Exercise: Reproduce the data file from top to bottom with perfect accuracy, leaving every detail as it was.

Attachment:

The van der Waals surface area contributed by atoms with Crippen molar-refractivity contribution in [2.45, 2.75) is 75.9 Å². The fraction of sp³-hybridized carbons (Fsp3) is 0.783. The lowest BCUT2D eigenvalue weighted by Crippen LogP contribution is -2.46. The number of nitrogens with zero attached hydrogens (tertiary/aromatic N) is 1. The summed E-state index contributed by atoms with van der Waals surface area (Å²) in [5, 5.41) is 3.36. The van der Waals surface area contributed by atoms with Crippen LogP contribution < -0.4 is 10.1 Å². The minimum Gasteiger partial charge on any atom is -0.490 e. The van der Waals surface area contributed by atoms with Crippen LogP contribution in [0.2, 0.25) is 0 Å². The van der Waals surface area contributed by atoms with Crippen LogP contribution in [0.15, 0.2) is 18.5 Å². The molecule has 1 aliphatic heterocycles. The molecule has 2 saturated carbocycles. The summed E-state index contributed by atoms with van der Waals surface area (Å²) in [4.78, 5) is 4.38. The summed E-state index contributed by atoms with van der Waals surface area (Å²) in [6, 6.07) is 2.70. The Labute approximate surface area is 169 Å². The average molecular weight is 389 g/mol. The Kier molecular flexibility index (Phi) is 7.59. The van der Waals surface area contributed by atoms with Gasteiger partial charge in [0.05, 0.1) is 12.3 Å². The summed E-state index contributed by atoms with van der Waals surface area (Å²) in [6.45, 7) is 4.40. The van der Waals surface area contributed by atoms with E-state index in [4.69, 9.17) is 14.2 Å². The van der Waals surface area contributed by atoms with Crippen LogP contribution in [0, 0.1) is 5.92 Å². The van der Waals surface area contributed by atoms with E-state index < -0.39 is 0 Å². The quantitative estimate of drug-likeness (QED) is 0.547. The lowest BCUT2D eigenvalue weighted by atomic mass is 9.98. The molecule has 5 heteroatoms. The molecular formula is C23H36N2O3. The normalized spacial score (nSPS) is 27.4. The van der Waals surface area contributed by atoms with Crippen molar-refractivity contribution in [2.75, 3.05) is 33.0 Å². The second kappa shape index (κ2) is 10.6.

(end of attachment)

The van der Waals surface area contributed by atoms with Crippen molar-refractivity contribution in [2.45, 2.75) is 75.9 Å². The fraction of sp³-hybridized carbons (Fsp3) is 0.783. The lowest BCUT2D eigenvalue weighted by Crippen LogP contribution is -2.46. The number of nitrogens with zero attached hydrogens (tertiary/aromatic N) is 1. The summed E-state index contributed by atoms with van der Waals surface area (Å²) in [5, 5.41) is 3.36. The van der Waals surface area contributed by atoms with Crippen LogP contribution < -0.4 is 10.1 Å². The minimum Gasteiger partial charge on any atom is -0.490 e. The van der Waals surface area contributed by atoms with Crippen LogP contribution in [0.2, 0.25) is 0 Å². The van der Waals surface area contributed by atoms with Crippen LogP contribution in [0.15, 0.2) is 18.5 Å². The molecule has 1 aliphatic heterocycles. The molecule has 2 saturated carbocycles. The summed E-state index contributed by atoms with van der Waals surface area (Å²) in [4.78, 5) is 4.38. The summed E-state index contributed by atoms with van der Waals surface area (Å²) in [6, 6.07) is 2.70. The Labute approximate surface area is 169 Å². The average molecular weight is 389 g/mol. The Kier molecular flexibility index (Phi) is 7.59. The van der Waals surface area contributed by atoms with Gasteiger partial charge in [0.05, 0.1) is 12.3 Å². The summed E-state index contributed by atoms with van der Waals surface area (Å²) in [6.45, 7) is 4.40. The van der Waals surface area contributed by atoms with E-state index in [4.69, 9.17) is 14.2 Å². The van der Waals surface area contributed by atoms with Crippen LogP contribution in [0, 0.1) is 5.92 Å². The van der Waals surface area contributed by atoms with E-state index < -0.39 is 0 Å². The quantitative estimate of drug-likeness (QED) is 0.547. The lowest BCUT2D eigenvalue weighted by atomic mass is 9.98. The molecule has 5 heteroatoms. The molecular formula is C23H36N2O3. The normalized spacial score (nSPS) is 27.4. The van der Waals surface area contributed by atoms with Crippen molar-refractivity contribution in [2.75, 3.05) is 33.0 Å². The second kappa shape index (κ2) is 10.6.